Volume 10 Supplement 1

Canadian Society of Allergy and Clinical Immunology Annual Scientific Meeting 2013

Open Access

Bloodworm induced Anaphylaxis

Allergy, Asthma & Clinical Immunology201410(Suppl 1):A29

https://doi.org/10.1186/1710-1492-10-S1-A29

Published: 3 March 2014

Introduction

Bloodworms are a group of bristle worms found at the bottom of marine waters. They have pale skin, which allows their red body fluid, which contains hemoglobin, to show through, hence the name “bloodworm”. Bloodworms are often used as bait in fishing and are also available commercially as a food-source for aquarium fish [1, 2].

This case report describes a patient who experienced repeated allergic reactions after feeding her fish.

Case report

A 21 year old female student was seen in the Adult Allergy and Immunology clinic for evaluation of hives. Eleven months ago, the patient experienced three distinct episodes where she experienced hives and itching affecting her neck. The first episode lasted for 30 minutes and then spontaneously resolved. Her second episode was similar to the first, but she also experienced the sensation of throat closing. She denied tongue or lip swelling and resolution occurred within 30 minutes. Her third episode was similar to her second episode and in addition she experienced itchy eyes. When the patient was asked about any suspected triggers, should reported that these symptoms occurred shortly after feeding her fish with bloodworms. After she suspected bloodworms as the etiology for her reactions, she switched fish food to mosquito larvae and has had no further recurrence.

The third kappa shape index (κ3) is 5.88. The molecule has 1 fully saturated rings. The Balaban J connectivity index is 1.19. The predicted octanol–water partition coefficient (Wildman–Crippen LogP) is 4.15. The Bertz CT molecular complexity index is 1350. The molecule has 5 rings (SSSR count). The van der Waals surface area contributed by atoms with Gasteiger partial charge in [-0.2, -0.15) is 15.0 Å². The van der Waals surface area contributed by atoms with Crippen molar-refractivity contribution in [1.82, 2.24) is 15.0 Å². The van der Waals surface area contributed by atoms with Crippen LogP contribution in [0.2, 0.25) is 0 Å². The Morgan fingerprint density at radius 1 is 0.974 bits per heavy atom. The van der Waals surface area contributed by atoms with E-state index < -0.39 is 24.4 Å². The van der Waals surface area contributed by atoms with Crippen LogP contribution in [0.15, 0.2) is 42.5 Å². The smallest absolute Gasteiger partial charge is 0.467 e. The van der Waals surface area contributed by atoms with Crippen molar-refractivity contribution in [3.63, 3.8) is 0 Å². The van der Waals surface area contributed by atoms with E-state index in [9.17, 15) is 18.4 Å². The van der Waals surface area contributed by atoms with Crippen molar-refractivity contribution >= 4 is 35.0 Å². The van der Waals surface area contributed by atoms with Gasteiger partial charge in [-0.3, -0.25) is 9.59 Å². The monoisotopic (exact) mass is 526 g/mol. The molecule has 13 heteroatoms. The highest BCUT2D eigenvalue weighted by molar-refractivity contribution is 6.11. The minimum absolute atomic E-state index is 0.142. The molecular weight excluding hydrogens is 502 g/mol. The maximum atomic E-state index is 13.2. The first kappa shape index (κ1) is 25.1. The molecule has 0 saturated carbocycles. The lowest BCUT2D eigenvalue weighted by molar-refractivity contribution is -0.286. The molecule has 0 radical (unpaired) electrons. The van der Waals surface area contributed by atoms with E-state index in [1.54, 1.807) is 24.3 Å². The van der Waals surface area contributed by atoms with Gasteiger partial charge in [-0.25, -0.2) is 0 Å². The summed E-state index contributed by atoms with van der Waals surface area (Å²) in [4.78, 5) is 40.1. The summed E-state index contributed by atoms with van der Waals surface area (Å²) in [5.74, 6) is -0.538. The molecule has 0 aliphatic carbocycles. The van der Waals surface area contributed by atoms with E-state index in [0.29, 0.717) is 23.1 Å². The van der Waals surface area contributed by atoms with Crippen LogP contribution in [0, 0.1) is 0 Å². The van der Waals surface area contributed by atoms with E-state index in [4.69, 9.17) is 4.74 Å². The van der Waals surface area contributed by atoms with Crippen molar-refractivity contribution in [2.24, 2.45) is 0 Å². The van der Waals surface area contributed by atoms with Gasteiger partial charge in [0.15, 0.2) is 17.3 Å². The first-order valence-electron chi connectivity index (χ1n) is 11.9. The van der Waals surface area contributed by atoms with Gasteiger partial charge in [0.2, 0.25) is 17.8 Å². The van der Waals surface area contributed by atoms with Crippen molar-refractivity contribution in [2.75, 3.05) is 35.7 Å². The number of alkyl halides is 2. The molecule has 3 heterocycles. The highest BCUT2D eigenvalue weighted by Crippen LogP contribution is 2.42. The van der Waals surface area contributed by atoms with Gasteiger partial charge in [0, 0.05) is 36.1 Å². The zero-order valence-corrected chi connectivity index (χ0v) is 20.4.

The patient had epicutaneous skin testing to a solution of bloodworms in saline, which was positive.

Discussion

This patient had recurrent urticaria as well as subjective respiratory compromise and conjunctivitis which occurred shortly after contact with bloodworms, with positive epicutaneous skin test. She meets the clinical diagnosis of anaphylaxis [3]. A literature search conducted in Pubmed with the keywords "Bloodworm Allergy" in July 2013 identified a case report of blood-worm induced asthma, but did not reveal any published reports of blood-worm induced anaphylaxis [4]. We counseled the patient to avoid any further contact with Bloodworms and to continue with an alternative fish food.

Authors’ Affiliations

(1)
Section of Allergy and Clinical Immunology, Department of Internal Medicine, University of Manitoba

References

  1. Bloodworm facts. 2013, Accessed July 20, [http://www.mainebloodworms.com/facts.html]
  2. Bloodworm: Complete Guide to Fishing Uses & Applications. 2013, Accessed July 20, [http://www.ccmoore.com/bait-blog/bloodworm-complete-guide-fishing-uses-applications/]
  3. Lieberman P, Nicklas R, Oppenheimer J: The diagnosis and management of anaphylaxis practice parameter: 2010 update. J Allergy Clin Immunol. 2010, 126 (3): 477-80. e1-42View ArticlePubMedGoogle Scholar
  4. Wu KC, Räsänen K, Hudson TJ:Google Scholar

Copyright

© Ho and Kalicinsky; licensee BioMed Central Ltd. 2014

This article is published under license to BioMed Central Ltd. This is an Open Access article distributed under the terms of the Creative Commons Attribution License (http://creativecommons.org/licenses/by/2.0), which permits unrestricted use, distribution, and reproduction in any medium, provided the original work is properly cited. The Creative Commons Public Domain Dedication waiver (http://creativecommons.org/publicdomain/zero/1.0/) applies to the data made available in this article, unless otherwise stated.

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